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Charleston hospitals tout secure systems, but are warned to be wary of ransomware

In the wake of a cyberattack that struck organizations across the globe, Charleston hospital officials are confident of their readiness for a ransomware strike. Yet systems can’t be too careful, an expert in cybersecurity said. Hackers used software stolen from the National Security Agency to spread WannaCry, which locks a computer’s data and holds it hostage until the user pays a ransom. Over 230,000 computers were affected in 150 countries, according to Phishlabs[1], a cybersecurity company based in Charleston. Among those affected was the National Health Service in the United Kingdom. Non-emergency visits were canceled and staff was instructed to switch to using paper records. Hospitals are particularly vulnerable to ransomware attacks. They are large systems that depend on sensitive patient information to operate. Local hospital leaders were clear they are prepared for a ransomware attack like WannaCry, but Joseph Opacki, Phishlabs’ vice president of threat research, warned systems to be constantly prepared for an attack.

“A lot of people were caught off guard by WannaCry, even though the vulnerabilities were known months ago,” he said.

It is still not known how WannaCry initially infected computers. Opacki said a phishing scheme, where computer users click on a fraudulent email, has largely been ruled out. Organizations were put at risk after a hack into an old version of Windows was leaked from the NSA.

Keith Neuman, vice president and chief information officer for Roper St. Francis, said no such vulnerability exists at the hospital system. He was confident Roper St. Francis would be prepared for a ransomware attack.

“Their data is safe with us,” he said. “We take all necessary steps to keep it that way.”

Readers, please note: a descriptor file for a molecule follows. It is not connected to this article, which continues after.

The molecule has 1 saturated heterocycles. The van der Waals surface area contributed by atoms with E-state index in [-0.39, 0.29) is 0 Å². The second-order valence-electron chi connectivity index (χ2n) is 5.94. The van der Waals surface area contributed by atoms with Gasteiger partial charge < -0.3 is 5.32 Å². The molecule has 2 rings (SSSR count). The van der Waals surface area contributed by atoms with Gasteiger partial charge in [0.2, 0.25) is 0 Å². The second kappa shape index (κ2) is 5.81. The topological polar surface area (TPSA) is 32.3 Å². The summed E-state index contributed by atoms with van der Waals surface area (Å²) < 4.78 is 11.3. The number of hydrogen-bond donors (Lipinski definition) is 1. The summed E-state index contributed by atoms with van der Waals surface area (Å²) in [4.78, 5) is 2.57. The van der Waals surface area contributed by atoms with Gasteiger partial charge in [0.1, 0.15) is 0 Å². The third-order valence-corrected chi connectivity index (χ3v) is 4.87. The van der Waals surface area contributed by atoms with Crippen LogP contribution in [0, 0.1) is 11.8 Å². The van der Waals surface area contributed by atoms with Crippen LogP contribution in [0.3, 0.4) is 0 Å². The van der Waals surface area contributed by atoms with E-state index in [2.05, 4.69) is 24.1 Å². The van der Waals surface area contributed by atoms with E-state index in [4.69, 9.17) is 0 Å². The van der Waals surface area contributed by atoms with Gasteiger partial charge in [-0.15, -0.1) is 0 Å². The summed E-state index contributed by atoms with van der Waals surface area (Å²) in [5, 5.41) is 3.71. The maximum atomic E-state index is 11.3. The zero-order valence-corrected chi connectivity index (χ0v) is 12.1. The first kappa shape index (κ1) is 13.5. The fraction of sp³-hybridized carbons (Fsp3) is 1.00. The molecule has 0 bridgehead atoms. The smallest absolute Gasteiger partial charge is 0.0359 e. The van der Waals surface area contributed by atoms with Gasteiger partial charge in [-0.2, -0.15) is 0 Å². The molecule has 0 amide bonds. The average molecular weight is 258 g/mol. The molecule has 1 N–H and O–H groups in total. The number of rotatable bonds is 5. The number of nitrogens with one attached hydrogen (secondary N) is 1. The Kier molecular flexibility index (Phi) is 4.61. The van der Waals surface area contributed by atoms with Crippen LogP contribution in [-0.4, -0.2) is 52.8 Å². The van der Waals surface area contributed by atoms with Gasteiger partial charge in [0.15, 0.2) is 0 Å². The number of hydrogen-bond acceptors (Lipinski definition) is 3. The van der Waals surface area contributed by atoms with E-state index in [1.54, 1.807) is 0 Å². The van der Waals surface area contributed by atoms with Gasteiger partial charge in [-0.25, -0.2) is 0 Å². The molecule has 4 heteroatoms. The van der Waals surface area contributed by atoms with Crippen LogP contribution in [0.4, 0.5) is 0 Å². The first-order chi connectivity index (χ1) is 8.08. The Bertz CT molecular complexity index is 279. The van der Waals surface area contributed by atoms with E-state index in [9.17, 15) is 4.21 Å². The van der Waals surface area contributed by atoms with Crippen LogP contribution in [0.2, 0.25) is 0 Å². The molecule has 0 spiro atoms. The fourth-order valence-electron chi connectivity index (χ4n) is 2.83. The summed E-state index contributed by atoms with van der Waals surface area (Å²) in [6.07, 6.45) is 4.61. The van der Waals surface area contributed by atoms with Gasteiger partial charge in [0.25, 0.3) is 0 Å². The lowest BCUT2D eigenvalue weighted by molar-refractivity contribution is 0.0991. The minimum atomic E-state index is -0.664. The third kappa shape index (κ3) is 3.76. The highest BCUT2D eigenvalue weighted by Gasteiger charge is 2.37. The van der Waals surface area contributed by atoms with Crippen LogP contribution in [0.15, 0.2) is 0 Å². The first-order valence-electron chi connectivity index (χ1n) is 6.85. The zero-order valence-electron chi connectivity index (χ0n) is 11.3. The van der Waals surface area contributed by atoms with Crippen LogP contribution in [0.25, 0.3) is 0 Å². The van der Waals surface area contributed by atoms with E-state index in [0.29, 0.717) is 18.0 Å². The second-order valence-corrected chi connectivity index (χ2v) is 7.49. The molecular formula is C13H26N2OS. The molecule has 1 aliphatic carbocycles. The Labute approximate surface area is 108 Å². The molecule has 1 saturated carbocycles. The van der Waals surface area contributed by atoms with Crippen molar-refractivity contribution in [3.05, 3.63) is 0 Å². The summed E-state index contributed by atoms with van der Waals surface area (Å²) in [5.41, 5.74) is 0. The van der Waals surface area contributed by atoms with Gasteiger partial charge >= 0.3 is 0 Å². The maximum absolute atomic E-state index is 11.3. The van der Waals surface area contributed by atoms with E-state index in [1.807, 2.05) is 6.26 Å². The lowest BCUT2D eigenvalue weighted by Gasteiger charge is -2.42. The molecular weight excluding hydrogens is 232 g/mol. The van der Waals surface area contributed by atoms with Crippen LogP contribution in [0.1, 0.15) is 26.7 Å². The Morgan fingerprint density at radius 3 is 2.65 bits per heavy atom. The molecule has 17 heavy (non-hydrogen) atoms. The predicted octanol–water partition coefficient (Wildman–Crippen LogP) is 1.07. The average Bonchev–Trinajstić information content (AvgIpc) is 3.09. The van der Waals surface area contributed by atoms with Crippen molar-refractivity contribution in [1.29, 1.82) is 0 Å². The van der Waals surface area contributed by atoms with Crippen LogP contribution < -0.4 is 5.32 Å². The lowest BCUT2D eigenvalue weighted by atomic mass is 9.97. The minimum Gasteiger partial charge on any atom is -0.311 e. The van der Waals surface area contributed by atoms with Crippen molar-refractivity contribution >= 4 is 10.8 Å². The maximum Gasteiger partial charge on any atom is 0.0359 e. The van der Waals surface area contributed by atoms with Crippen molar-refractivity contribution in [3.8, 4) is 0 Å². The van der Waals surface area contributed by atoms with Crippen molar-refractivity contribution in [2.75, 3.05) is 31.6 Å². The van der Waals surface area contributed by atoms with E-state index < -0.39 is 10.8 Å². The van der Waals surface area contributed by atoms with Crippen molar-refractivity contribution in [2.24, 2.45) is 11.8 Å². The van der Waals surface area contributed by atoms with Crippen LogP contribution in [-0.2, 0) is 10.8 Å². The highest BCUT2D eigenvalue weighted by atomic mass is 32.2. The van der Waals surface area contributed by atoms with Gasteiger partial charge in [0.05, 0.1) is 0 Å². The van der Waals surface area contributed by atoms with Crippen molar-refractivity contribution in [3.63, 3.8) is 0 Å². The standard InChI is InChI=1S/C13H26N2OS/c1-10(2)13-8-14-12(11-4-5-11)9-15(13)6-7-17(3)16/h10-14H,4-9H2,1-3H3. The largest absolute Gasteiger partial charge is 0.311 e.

Neuman said his team responded quickly to the May 12 attack. Reminders were sent to staff to not open suspicious emails or provide any personal information. Neuman said he has been working with local and national law enforcement, as well. No hospital system in the area including Roper St. Francis, the Medical University of South Carolina, Trident Health and the Ralph H. Johnson VA Medical Center reported any impact from WannaCry. Each systems’ officials said they were sure their systems are secure. The VA took immediate emergency measures to guard against a ransomware attack, Meredith Hagen, a public affairs specialist at the VA, said in a prepared statement. The VA blocked all email attachments with a “.zip” extension and restricted access to email websites like Gmail and Yahoo from VA computers.

Communications were sent to employees at Trident Health and MUSC following the attacks, too. Trident has a detailed recovery procedure in place in the event of an attack, said Rod Whiting, spokesman for Trident Health. The MUSC community was advised to upgrade their home computers with updated securities. Matt Klein, chief information security officer for MUSC, said the system is under attack daily, just like other health care and higher education organizations. Attackers test the hospital system’s security constantly, Klein said in a prepared statement.

Opacki said large, spread-out systems often struggle to implement security policy across their organizations. NHS was vulnerable because the system was still using Windows XP, an operating system that is two generations behind and no longer supported by Windows. A patch to fix the potential hack was released when the vulnerability was discovered, but it hadn’t been implemented across the board. Yet Opacki said he has seen the health care industry make strides in information security, especially in the last two years. It is a slow process for an industry that worked with paper records for decades.

“We’re talking about an older structure that’s trying to join the digital age,” he said. Opacki said backing up patient information, patching software and communicating with individual employees will reduce the risk a hospital system has of being vulnerable to a ransomware attack. Hospitals should lay these foundations to protect themselves. But he said it’s only a matter of time between the next, more advanced ransomware attack.

“You’re never fully secure,” he said.

References

  1. ^ according to Phishlabs (info.phishlabs.com)

Ryan Switzer says one time a security guard didn’t believe he was …

At first glance, most people would not notice that Dallas Cowboys rookie wide receiver Ryan Switzer is a football player. He measured 5-foot-8 and 181 pounds at the 2017 NFL Scouting Combine. Once, while playing college football at North Carolina, a security guard at Virginia had no clue he was a player.